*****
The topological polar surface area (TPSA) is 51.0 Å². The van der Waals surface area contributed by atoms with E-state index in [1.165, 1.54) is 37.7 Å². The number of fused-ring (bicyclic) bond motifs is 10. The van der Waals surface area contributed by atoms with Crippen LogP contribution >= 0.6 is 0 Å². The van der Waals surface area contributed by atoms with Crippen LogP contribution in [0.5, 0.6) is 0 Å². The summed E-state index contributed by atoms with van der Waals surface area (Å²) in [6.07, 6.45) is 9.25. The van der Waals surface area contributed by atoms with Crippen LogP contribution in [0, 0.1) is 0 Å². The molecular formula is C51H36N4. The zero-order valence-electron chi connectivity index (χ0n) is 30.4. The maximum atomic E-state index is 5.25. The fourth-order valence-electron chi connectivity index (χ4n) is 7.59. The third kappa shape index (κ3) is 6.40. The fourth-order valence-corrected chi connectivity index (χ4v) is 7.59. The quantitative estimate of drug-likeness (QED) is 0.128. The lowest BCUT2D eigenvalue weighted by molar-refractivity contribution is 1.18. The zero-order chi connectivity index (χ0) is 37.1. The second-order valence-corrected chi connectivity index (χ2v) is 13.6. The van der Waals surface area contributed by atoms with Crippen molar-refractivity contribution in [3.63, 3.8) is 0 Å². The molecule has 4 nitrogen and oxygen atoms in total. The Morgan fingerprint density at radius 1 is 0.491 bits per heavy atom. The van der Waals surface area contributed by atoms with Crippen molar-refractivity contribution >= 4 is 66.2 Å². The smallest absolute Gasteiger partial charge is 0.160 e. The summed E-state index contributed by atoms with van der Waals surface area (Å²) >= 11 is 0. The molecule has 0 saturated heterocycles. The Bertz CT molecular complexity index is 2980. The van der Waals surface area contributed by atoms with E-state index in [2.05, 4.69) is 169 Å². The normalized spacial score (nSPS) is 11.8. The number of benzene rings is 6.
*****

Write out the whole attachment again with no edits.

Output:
The topological polar surface area (TPSA) is 51.0 Å². The van der Waals surface area contributed by atoms with E-state index in [1.165, 1.54) is 37.7 Å². The number of fused-ring (bicyclic) bond motifs is 10. The van der Waals surface area contributed by atoms with Crippen LogP contribution >= 0.6 is 0 Å². The van der Waals surface area contributed by atoms with Crippen LogP contribution in [0.5, 0.6) is 0 Å². The summed E-state index contributed by atoms with van der Waals surface area (Å²) in [6.07, 6.45) is 9.25. The van der Waals surface area contributed by atoms with Crippen LogP contribution in [0, 0.1) is 0 Å². The molecular formula is C51H36N4. The zero-order valence-electron chi connectivity index (χ0n) is 30.4. The maximum atomic E-state index is 5.25. The fourth-order valence-electron chi connectivity index (χ4n) is 7.59. The third kappa shape index (κ3) is 6.40. The fourth-order valence-corrected chi connectivity index (χ4v) is 7.59. The quantitative estimate of drug-likeness (QED) is 0.128. The lowest BCUT2D eigenvalue weighted by molar-refractivity contribution is 1.18. The zero-order chi connectivity index (χ0) is 37.1. The second-order valence-corrected chi connectivity index (χ2v) is 13.6. The van der Waals surface area contributed by atoms with Crippen molar-refractivity contribution in [3.63, 3.8) is 0 Å². The molecule has 4 nitrogen and oxygen atoms in total. The Morgan fingerprint density at radius 1 is 0.491 bits per heavy atom. The van der Waals surface area contributed by atoms with Crippen molar-refractivity contribution >= 4 is 66.2 Å². The smallest absolute Gasteiger partial charge is 0.160 e. The summed E-state index contributed by atoms with van der Waals surface area (Å²) >= 11 is 0. The molecule has 0 saturated heterocycles. The Bertz CT molecular complexity index is 2980. The van der Waals surface area contributed by atoms with E-state index in [2.05, 4.69) is 169 Å². The normalized spacial score (nSPS) is 11.8. The number of benzene rings is 6.